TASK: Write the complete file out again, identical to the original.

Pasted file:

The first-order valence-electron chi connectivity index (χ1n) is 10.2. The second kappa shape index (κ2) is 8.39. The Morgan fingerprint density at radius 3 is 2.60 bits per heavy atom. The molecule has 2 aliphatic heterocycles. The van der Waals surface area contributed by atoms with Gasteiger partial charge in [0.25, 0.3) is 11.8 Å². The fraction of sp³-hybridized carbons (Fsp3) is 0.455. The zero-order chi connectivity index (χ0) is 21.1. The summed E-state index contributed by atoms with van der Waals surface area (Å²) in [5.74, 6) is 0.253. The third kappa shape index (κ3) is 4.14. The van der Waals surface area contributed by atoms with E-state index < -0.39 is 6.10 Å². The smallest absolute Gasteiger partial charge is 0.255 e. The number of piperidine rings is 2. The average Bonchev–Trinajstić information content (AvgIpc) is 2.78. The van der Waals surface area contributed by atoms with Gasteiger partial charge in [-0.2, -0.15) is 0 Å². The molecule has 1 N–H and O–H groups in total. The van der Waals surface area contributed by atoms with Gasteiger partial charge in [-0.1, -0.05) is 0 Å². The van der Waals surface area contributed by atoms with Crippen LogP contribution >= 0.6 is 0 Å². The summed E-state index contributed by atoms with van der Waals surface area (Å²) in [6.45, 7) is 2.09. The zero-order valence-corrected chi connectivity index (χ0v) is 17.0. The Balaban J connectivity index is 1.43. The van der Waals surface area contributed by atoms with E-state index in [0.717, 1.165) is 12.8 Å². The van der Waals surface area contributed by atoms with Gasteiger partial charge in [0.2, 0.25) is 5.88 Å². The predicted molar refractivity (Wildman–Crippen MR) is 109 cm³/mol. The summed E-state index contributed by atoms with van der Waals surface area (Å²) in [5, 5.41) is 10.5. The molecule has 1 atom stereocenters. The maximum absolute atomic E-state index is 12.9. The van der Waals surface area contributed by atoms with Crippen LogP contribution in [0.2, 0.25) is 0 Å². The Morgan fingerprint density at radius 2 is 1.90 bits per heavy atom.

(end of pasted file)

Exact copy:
The first-order valence-electron chi connectivity index (χ1n) is 10.2. The second kappa shape index (κ2) is 8.39. The Morgan fingerprint density at radius 3 is 2.60 bits per heavy atom. The molecule has 2 aliphatic heterocycles. The van der Waals surface area contributed by atoms with Gasteiger partial charge in [0.25, 0.3) is 11.8 Å². The fraction of sp³-hybridized carbons (Fsp3) is 0.455. The zero-order chi connectivity index (χ0) is 21.1. The summed E-state index contributed by atoms with van der Waals surface area (Å²) in [5.74, 6) is 0.253. The third kappa shape index (κ3) is 4.14. The van der Waals surface area contributed by atoms with E-state index < -0.39 is 6.10 Å². The smallest absolute Gasteiger partial charge is 0.255 e. The number of piperidine rings is 2. The average Bonchev–Trinajstić information content (AvgIpc) is 2.78. The van der Waals surface area contributed by atoms with Gasteiger partial charge in [-0.2, -0.15) is 0 Å². The molecule has 1 N–H and O–H groups in total. The van der Waals surface area contributed by atoms with Gasteiger partial charge in [-0.1, -0.05) is 0 Å². The van der Waals surface area contributed by atoms with Crippen LogP contribution >= 0.6 is 0 Å². The summed E-state index contributed by atoms with van der Waals surface area (Å²) in [6.45, 7) is 2.09. The zero-order valence-corrected chi connectivity index (χ0v) is 17.0. The Balaban J connectivity index is 1.43. The van der Waals surface area contributed by atoms with E-state index in [0.717, 1.165) is 12.8 Å². The van der Waals surface area contributed by atoms with Gasteiger partial charge in [0.2, 0.25) is 5.88 Å². The predicted molar refractivity (Wildman–Crippen MR) is 109 cm³/mol. The summed E-state index contributed by atoms with van der Waals surface area (Å²) in [5, 5.41) is 10.5. The molecule has 1 atom stereocenters. The maximum absolute atomic E-state index is 12.9. The van der Waals surface area contributed by atoms with Crippen LogP contribution in [0.2, 0.25) is 0 Å². The Morgan fingerprint density at radius 2 is 1.90 bits per heavy atom.